Hualien: Rescue workers scrambled to search for survivors in buildings left tilting precariously on their foundations in the Taiwanese city of Hualien Wednesday, after an overnight earthquake killed four and injured more than 200.
Authorities said they could not verify how many residents were still missing after the 6.4-magnitude quake which hit the popular tourist city late Tuesday.
Rescue efforts were focused early Wednesday on the Yun Tsui residential building, which also housed a restaurant, shops and a hostel. The quake left the 12-storey building leaning to one side, its lower floors pancaked.
The national fire agency said 143 residents from the building remained unaccounted for but it was not immediately clear whether those missing were trapped inside the building or not.
One local who lives nearby told AFP how he watched the tower block partially collapse.
"I saw the first floor sink into the ground. Then it sunk and tilted further and the fourth floor became the first floor," said Lu Chih-son, 35, who saw 20 people rescued from the building.
"My family were unhurt, but a neighbour was injured in their head and is bleeding. We dare not go back home now. There are many aftershocks and we are worried the house is damaged," he told AFP.
Chen Chih-wei, 80, said he was sleeping in his apartment on the top floor of the building when the quake struck.
"My bed turned completely vertical, I was sleeping and suddenly I was standing," he told AFP.
He said he managed to crawl his way to a balcony to wait for rescue, adding that the quake was the strongest he had felt in more than five decades of living in Hualien.
President Tsai Ing-wen visited the site Wednesday morning, where officials were going room by room looking for anyone trapped inside.
"Now is the prime time for our rescue efforts, our first priority is to save people," she said in a Facebook post.
Four mobile cranes had been brought in on the back of trucks to help prop up the structure, an AFP reporter on the scene said.
Liu Yan-hu, from the Hualien County Architects Association, told Apple Daily it looked like the building's main structure was intact.
Five more buildings including a hospital and a hotel were also damaged in the city, where roads were ripped apart and strewn with rubble.
The national fire agency said four people had been killed across the city with 225 injured.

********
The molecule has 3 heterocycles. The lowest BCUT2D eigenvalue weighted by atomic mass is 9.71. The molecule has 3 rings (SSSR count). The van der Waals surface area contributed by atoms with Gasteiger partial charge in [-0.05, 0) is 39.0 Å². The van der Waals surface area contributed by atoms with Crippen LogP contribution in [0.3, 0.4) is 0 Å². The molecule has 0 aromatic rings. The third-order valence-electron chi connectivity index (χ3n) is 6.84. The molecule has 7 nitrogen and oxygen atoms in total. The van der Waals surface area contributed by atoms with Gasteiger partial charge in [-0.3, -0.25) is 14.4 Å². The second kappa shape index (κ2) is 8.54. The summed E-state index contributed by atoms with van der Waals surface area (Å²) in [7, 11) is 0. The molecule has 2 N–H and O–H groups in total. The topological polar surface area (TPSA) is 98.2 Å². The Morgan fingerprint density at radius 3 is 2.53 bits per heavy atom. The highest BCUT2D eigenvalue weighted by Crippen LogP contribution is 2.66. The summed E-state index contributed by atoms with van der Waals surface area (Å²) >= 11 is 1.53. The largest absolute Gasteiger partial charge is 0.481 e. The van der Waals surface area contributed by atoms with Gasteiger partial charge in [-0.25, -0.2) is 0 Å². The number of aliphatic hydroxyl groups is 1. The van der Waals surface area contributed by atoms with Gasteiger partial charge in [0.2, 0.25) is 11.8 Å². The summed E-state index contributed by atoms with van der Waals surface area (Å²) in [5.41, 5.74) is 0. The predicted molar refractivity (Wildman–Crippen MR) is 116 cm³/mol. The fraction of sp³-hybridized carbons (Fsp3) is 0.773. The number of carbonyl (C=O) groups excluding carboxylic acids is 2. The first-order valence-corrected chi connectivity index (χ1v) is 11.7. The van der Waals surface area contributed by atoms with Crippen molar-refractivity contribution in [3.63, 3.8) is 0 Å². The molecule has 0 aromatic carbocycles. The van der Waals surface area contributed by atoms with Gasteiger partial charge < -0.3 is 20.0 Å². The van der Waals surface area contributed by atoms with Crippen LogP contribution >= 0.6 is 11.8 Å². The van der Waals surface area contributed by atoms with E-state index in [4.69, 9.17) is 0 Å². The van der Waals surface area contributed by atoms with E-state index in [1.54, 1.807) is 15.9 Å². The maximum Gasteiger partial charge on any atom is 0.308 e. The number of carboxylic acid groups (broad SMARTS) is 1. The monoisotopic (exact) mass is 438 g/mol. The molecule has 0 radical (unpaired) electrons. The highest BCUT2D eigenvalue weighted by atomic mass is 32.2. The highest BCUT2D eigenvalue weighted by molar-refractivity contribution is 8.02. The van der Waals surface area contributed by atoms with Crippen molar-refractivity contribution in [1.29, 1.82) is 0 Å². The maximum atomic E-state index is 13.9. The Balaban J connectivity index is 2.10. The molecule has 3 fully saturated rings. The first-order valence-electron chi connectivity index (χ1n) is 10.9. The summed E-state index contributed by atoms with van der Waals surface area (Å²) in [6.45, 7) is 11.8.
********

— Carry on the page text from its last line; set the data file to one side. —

Hualien is one of Taiwan's most popular tourist hubs as it lies on the picturesque east coast rail line and near to the popular Taroko Gorge.
Frequent aftershocks left some residents stranded in the open as they feared going back into buildings. Authorities said 830 people were in shelters Wednesday morning and some 1,900 houses were without power.
Officials also said 214 people had been injured in the quake, with 117 people rescued from damaged buildings so far.
The severely damaged Marshal Hotel had also crumpled into the ground as its bottom storeys disappeared.
"The lower floors sunk into the ground and I saw panicked tourists being rescued from the hotel," eyewitness Blue Hsu told AFP.
The quake hit just before midnight (1550 GMT) around 21 kilometres (13 miles) northeast of Hualien, according to the United States Geological Survey.
It followed almost 100 smaller tremors to have hit the area in the last three days and comes exactly two years since a quake of the same magnitude struck the southern Taiwanese city of Tainan, killing more than 100 people.
Most of the deaths from the February 2016 earthquake were from the 16-storey Wei-kuan apartment complex, which toppled on its side and buried many residents in the rubble.
It was the only high-rise in Tainan to crumble completely in the quake, which came two days before Lunar New Year, when many people were visiting relatives for the biggest celebration of the Chinese calendar.
The safety of the building was called into question immediately after the disaster, when metal cans and foam were found to have been used as fillers in the concrete and residents said there had been cracks in the structure.
Five people were found guilty and sentenced to five years imprisonment over the disaster, including the developer and two architects, with prosecutors saying they "cut corners" that affected the building's structural integrity.
Taiwan lies near the junction of two tectonic plates and is regularly hit by earthquakes.
The island's worst tremor in recent decades was a 7.6 magnitude quake in September 1999 that killed around 2,400 people.